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Fiction and the Australian Reading Public, 1888-1914

September 1, 2008
Tim DolinPapers, Reading

For a brief moment in the history of the modern West, between about 1880 and 1920, narrative fiction in books, newspapers, and magazines dominated the rapidly growing markets for transnational mass-produced popular entertainment in English, before being challenged successively by cinema, radio, and television.

Victorian Domestic Fiction and the Settler Reader: Annie Baxter Dawbin, 1834-1868

June 8, 2008
Tim DolinDiaries, Papers, Victorian Fiction

At the forefront of the new empiricism in literary studies has been the call for a “larger idea of literary history” and a counter-intuitive idea of how to approach critical reading.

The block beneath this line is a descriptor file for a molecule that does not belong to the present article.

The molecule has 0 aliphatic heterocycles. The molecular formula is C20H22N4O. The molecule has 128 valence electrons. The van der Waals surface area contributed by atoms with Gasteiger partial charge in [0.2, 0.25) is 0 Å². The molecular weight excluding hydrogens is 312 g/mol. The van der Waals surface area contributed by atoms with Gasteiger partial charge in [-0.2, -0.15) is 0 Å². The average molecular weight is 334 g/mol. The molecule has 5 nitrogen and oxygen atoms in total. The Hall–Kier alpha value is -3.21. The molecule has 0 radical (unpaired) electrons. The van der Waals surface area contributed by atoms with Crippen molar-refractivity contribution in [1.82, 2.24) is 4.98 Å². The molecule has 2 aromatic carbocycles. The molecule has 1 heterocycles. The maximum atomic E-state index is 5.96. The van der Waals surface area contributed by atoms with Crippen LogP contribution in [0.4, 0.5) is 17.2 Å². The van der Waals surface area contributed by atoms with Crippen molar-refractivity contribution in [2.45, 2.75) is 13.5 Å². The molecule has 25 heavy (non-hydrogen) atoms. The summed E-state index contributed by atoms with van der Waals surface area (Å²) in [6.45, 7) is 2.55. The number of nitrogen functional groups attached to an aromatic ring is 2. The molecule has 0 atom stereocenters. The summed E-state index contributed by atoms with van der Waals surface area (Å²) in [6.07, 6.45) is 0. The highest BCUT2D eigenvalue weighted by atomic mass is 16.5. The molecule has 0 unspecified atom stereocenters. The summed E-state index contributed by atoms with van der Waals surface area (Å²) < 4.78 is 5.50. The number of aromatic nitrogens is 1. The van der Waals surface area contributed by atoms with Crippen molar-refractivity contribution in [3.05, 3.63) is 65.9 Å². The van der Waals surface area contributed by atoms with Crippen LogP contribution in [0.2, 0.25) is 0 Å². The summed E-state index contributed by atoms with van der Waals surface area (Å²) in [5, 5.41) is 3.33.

The Secret Reading Life of Us

June 8, 2008
Tim DolinPapers

It is no secret that Australia, when it was formally constituted as a nation in 1901, was already a nation of readers; nor that most Australians read, and still read, fiction.


    Random Quote

    “This is essentially the land of newspapers. The colonist is by nature an inquisitive animal, who likes to know what is going on around him. The young colonial has inherited this proclivity. Excepting the Bible, Shakespeare, and Macaulay's 'Essays,' the only literature within the bushman's reach are newspapers. The townsman deems them equally essential to his well-being. Nearly everybody can read, and nearly everybody has leisure to do so. Again, the proportion of the population who can afford to purchase and subscribe to newspapers is ten times as large as in England; hence the number of sheets issued is comparatively much greater. Every country township has its weekly or bi-weekly organ. In Victoria alone there are over 200 different sheets published. Nor is the quality inferior to the quantity. On the contrary, if there is one institution of which Australians have reason to be proud, it is their newspaper press.”

    R.E.N. Twopeny, Town Life in Australia (1883). Ringwood: Penguin [1973: 221]